President and CEO of the Catholic Health Association to receive Monsignor George C. Higgins Labor Advocacy Award

September 02, 2008

Washington Archbishop Donald W. Wuerl will present this year’s Monsignor George C. Higgins Labor Advocacy Award to Sister Carol Keehan, DC, president and chief executive officer of the Catholic Health Association, following a Mass of Blessing for Human Labor this weekend:

Saturday, September 6, 2008
5:15 p.m.
Basilica of the National Shrine of the Immaculate Conception
400 Michigan Avenue, NE, Washington, DC

The award was established to honor the legacy of Msgr. Higgins, who passed away in 2002 after more than 50 years as a leading voice for justice for workers throughout the world.

Sister Carol has worked in administrative and governance positions at hospitals sponsored by the Daughters of Charity for more than 35 years. Before joining the Catholic Health Association, the trade group for Catholic hospitals, she was the board chair of Ascension Health’s Sacred Heart Health System in Pensacola, Florida. She also headed Providence Hospital in Washington, DC for 15 years.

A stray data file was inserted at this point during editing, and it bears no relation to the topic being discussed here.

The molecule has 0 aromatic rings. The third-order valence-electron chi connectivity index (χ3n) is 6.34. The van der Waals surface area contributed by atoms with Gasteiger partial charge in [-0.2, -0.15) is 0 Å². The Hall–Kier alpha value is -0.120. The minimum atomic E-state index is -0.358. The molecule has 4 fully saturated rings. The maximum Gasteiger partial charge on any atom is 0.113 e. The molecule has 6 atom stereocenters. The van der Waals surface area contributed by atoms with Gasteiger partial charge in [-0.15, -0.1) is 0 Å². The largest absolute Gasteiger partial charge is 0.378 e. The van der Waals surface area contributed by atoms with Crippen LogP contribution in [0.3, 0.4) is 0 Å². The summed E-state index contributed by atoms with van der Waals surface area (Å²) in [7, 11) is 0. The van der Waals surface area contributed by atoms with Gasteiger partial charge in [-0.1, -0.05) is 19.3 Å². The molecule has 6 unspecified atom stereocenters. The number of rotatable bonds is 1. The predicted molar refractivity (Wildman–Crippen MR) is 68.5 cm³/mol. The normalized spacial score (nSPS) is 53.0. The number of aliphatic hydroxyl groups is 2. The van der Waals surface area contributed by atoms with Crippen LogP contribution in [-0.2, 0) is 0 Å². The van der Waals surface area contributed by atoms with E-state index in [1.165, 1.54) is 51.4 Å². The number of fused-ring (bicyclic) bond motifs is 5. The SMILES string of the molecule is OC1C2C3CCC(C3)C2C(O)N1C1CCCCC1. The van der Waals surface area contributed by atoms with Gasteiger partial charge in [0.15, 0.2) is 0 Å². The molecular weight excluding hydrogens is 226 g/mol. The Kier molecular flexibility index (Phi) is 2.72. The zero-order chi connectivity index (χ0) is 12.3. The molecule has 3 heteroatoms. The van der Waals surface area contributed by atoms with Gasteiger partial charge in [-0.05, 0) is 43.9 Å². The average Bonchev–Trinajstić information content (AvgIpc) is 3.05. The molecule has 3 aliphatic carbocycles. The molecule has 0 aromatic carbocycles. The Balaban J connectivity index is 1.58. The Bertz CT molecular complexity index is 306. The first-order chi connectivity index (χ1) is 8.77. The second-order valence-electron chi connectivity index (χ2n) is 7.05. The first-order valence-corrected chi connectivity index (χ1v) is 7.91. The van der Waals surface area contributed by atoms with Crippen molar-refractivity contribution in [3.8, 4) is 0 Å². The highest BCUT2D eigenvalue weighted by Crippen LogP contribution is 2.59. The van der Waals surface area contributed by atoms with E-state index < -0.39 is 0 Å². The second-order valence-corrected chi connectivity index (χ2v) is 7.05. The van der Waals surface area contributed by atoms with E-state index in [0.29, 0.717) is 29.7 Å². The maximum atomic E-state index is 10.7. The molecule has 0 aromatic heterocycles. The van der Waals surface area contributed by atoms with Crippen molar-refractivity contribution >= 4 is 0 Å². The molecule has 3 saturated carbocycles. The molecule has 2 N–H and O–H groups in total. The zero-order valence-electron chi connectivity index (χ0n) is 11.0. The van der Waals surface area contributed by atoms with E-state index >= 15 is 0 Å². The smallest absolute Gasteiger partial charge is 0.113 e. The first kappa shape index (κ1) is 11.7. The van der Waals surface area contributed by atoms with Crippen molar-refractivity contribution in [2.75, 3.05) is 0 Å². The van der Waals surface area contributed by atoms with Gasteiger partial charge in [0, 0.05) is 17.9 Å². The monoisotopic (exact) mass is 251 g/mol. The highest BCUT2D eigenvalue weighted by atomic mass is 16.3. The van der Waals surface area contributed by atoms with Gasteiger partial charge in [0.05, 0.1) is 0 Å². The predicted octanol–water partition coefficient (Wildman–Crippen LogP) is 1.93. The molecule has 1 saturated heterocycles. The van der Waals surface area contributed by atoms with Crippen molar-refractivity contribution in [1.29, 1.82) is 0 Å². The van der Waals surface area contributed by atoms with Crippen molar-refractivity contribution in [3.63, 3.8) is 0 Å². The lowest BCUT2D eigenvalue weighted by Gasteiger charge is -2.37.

She has served on the boards of the Catholic Health Association and SOAR! Support Our Aging Religious, based in Silver Spring. She has been a member of several health, labor and domestic policy committees of the United States Conference of Catholic Bishops and serves on the finance committee of the Archdiocese of Washington.

Under her leadership, the CHA has advocated for renewal of the State Children’s Health Insurance Program, for greater, more affordable access to health care, and for the continued tax-exempt status of hospitals. In 2007, readers of Modern Healthcare magazine voted Sister Carol the most powerful person in healthcare.

In 2006, Sr. Carol was awarded the Cross Pro Ecclesia et Pontifice award (for the “Church and the Pope”) by Pope Benedict XVI. Instituted by Pope Leo XIII in 1888, the award is given for distinguished service to the Church and the papacy.

The Mass is open to the public and is held to recognize the dignity and value of human work and to join in prayer and gratitude for our nation’s workers.

Dignity of work and the rights of workers is central to Catholic social teaching, which sees work as participation in God’s creation. The Church calls for respect of basic rights, such as the right to fair wages, productive work, private property, economic initiative and the right to organize and join unions, as necessary to protect the dignity of work.

Susan Gibbs
Director of Communications
[email protected]